Battery monitor

I'm new on Arduino, and i'm close to finish my 1st project.
I have a little question, just to make sure i don't burn up my board. :sweat_smile:
I have a Arduino Uno, a motors driver L298v2, I2C LCD, and a 7.4V battery with 2.9A and a 4 sensors(1 digital).
I'm trying to read my battery voltage. I made a power divisor from 2x 500 Ohm resistors and i ended up with 3.7V on the wire witch goes to analog pin.
Now, giving the fact that i use the battery for motors and arduino, due to lack of space on my robot, i wanna ask u guys if its safe for both board and battery to run it with a power divisor. And... i'll get good readings from battery voltage?
Thanks in advance.

The only problem is that it is wasting power. If you use (say) a pair of 4700 ohm resistors it will work just as well for voltage sensing but will waste a lot less power.

If this is the battery that is powering the Arduino you should probably divide the voltage down to a max of 1 volt and use the Arduino's internal 1.1v voltage reference for the ADC so the reading is not affected by the falling battery voltage.


The voltage divider method will work, although to avoid wasting power, you should use larger resistors (for example, 2 x 10K ohms).

However, powering motors and an Arduino from the same battery is not a good idea. Electrical noise from the motors can damage the Arduino or interfere with its operation. Also on many Arduinos, if the input voltage drops below 7 V, the voltage regulator may cease functioning correctly and at the very least, the battery voltage measurement will be wrong.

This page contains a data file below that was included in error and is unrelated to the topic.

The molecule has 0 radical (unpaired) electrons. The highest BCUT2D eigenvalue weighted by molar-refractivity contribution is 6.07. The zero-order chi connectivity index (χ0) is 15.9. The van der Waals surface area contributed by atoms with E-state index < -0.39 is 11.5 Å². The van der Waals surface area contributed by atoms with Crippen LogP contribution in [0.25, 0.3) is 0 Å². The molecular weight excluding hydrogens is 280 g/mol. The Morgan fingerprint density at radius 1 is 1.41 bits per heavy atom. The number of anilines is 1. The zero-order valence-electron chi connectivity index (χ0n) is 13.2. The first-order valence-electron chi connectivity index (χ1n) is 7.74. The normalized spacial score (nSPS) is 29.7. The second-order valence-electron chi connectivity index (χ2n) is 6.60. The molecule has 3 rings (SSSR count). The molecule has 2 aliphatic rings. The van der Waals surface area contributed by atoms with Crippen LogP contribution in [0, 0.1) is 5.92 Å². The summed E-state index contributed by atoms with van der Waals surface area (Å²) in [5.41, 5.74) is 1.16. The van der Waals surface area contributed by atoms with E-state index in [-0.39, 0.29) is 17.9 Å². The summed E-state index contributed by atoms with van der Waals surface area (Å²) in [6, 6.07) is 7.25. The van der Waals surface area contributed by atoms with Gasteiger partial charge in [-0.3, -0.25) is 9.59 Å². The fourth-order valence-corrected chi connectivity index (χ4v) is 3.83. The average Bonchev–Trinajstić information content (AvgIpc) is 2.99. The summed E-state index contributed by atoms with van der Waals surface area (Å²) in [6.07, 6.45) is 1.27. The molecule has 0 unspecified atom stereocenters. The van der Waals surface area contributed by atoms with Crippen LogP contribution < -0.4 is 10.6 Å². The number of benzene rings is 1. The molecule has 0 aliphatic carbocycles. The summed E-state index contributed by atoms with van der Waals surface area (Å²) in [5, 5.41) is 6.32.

Thanks for u're suggestions.
I put my robot to the test now. It consumed from 7.21v to 7.14v( that's the voltage in use ) in half hour of non-stop running :smiley:
I hacked the battery from a laptop... took 4 cells out of 6 due to lack of space, again...
Tell me if it's alot of power consumption or... should i put 2x 10k resistors?
Thank you!


Tell me if it's alot of power consumption or... should i put 2x 10k resistors?

Without knowing how many milliamp-hours have been consumed I can't say.
Why not use the 10k resistors? They will save some energy.


I am now running some testing based on this formula R2/(R1+R2)=Ue/Ua using a potentiometer:

power divider.jpg

Using this
Step-Up/Step-Down Voltage Regulators
Buck-boost and SEPIC converters work with input voltages that are higher than, equal to, or lower than the regulated output voltage, making them especially well-suited for battery-powered applications in which the battery voltage begins above the desired output voltage and drops below the target as the battery discharges.

Will enable you to have constant voltage for your Arduino Uno.